BREAKUPS are tough. But you didn’t need me to tell you that. I’m sure you’ve experienced heartbreak first hand, most likely a few times over too. It’s awful.

Missing someone so much your stomach aches, that heavy disappointment of all the things you’ll never share together, the embarrassment of failing to make things work. How do you readjust when you can’t really remember a day without the other person in it?

Life feels weird for a while, like you’re walking around with one shoe on. Unbalanced, partly naked. At times you think it’s hard to imagine feeling any worse. But allow me to provide you some perspective … you can. Feel worse that is. There is one type of breakup that’s a thousand times more traumatic than any dude I’ve ever split with: a bestie breakup.

It plays out in the familiar ‘breakup’ kind of way, just WAY, WAY WORSE. Mainly because you never see a friendship breakup coming. When you make a commitment to a best mate, you assume that the relationship is lifelong. You plan on being each other’s bridesmaids, having kids at the same time (then plan your kid’s wedding together so you can become sister-in-laws. #LifeGoals.) You mentally-note hilarious adventures you can recount when you’re both old and adorable sitting in matching rocking chairs together like “remember the time when …”

So when it all comes crashing down, your heart breaks. You mourn the things you never actually shared together (and also the ‘best friends’ jewellery that’s now too weird to wear. It looked really cute on you too).

I’ll never forget a bestie breakup I had shortly after high-school. I’d been drifting from this friend for a while, pretending not to notice because that might somehow make it real. Sometimes that happens though, you go through stages within relationships. Things aren’t always perfect or always easy, but the ones you stick out regardless are special. And I thought that’s what we had together … something special.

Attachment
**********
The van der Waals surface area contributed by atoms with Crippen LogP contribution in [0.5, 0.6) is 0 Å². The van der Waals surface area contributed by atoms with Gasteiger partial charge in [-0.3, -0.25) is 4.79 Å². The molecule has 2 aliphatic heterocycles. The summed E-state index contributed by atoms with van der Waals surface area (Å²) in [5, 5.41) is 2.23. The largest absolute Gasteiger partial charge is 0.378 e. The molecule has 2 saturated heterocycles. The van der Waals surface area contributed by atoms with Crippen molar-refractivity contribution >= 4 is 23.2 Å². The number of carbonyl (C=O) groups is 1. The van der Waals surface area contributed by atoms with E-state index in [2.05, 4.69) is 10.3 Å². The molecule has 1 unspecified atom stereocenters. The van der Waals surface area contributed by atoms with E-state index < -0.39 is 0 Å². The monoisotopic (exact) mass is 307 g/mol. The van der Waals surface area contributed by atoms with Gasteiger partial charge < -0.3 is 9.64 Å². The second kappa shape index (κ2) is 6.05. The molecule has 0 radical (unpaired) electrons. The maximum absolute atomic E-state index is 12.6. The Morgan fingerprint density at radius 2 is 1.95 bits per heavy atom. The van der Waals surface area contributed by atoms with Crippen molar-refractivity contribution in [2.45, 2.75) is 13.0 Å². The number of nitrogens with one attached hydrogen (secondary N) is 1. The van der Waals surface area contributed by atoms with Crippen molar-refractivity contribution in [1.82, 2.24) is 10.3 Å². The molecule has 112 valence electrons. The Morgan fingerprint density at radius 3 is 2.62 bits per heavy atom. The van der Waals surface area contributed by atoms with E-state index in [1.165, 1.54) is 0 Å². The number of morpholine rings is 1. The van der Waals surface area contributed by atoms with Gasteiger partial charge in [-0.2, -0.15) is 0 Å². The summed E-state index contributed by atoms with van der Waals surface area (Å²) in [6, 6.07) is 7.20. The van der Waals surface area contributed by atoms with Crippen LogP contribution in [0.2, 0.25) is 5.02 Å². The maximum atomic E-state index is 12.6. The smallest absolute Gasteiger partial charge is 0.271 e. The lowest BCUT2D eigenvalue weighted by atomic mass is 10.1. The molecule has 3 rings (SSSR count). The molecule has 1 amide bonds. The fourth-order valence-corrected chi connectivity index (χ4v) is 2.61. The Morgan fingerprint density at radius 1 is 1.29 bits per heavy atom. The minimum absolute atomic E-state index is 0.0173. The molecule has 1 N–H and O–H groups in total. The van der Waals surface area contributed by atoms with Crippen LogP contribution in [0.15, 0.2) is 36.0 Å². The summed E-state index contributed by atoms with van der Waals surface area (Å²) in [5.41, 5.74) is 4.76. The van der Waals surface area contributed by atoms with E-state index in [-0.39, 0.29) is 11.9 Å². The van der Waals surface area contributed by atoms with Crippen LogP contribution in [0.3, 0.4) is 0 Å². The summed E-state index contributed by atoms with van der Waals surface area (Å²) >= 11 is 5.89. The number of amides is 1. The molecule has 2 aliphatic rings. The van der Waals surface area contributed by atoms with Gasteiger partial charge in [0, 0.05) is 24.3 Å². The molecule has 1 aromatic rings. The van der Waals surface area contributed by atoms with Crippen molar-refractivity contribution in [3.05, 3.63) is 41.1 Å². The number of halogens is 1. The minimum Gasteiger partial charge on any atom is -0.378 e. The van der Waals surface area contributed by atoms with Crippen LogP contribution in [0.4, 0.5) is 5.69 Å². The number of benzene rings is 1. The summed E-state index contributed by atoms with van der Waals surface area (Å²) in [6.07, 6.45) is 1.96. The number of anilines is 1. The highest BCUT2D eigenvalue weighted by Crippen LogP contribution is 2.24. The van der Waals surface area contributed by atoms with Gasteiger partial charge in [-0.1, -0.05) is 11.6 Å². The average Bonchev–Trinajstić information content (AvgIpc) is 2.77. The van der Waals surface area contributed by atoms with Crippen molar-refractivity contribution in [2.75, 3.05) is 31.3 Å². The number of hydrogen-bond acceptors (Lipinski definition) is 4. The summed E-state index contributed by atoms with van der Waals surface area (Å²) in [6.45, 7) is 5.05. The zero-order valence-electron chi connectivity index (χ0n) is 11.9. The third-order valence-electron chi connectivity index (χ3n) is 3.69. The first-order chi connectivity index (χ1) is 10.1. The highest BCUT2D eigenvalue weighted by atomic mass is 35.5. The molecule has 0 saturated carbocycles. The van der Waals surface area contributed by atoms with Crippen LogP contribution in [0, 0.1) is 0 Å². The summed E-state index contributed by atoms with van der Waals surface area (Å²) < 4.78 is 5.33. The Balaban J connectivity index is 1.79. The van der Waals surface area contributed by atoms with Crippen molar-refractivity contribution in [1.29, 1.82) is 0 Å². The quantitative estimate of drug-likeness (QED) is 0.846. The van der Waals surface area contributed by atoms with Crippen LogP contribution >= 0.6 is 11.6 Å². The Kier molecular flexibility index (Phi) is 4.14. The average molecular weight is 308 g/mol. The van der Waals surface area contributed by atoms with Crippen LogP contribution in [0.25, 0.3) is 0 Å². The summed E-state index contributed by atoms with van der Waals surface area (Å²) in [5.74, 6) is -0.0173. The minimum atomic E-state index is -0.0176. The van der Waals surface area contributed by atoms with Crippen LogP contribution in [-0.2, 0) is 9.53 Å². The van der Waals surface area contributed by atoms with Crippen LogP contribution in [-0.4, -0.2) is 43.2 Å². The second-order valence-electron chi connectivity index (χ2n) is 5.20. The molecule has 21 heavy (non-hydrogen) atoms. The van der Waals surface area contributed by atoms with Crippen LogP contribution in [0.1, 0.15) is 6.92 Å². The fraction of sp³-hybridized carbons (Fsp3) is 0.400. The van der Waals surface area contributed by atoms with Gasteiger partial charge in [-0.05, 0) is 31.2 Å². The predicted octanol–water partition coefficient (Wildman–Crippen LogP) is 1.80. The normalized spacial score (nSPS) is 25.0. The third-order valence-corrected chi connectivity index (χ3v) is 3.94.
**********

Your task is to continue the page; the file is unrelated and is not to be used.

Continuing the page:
Turns out she didn’t agree. Because in my mailbox without any warning, she delivered a two page, handwritten letter explaining why I was no longer ‘someone she wanted to be friends with.’ I had been broken up with via letter. VIA LETTER! Who even writes letters these days … beyond lawyers and the elderly?

And if that wasn’t enough, the reasons for her ending it stung almost as much. I ‘made her a bad person’ and she ‘didn’t like who she was becoming around me.’ She instructed that ‘we could continue to say hi at parties, but nothing more.’ Not only had I been dumped, I’d been humiliated and slapped with a self-made restraining order!

If I’d hooked up with her boyfriend, aired her dirty laundry in a drunken maid of honour speech or even stolen a baby name she’d had dibs on since we were teenagers, then I could understand. Then there might be grounds for such a formalised, aggressive end to an otherwise beautiful three years of friendship.

I almost wished I’d done something definitively wrong so when family kept asking me ‘what’s happened to you two?’ I could answer with something other than ‘I’m a terrible human being that doesn’t deserve mates.’ Because for a little while I believed that.

Bouncing back from that loss is hard and it takes a while to put yourself out there again.

If only there was a ‘Tinder’ for friends, where you could swipe right on potential replacement BFF’s. It sounds a whole lot easier than striking up friendships with chicks in nightclub toilet queues… because let’s face it, that’s where I started looking.

Author Kristie Mercer

Kristie Mercer is one half of The Thinkergirls — who love to chat on their podcast about all the thoughts you’re thinking but not saying. Find the girls on Facebook or Youtube.

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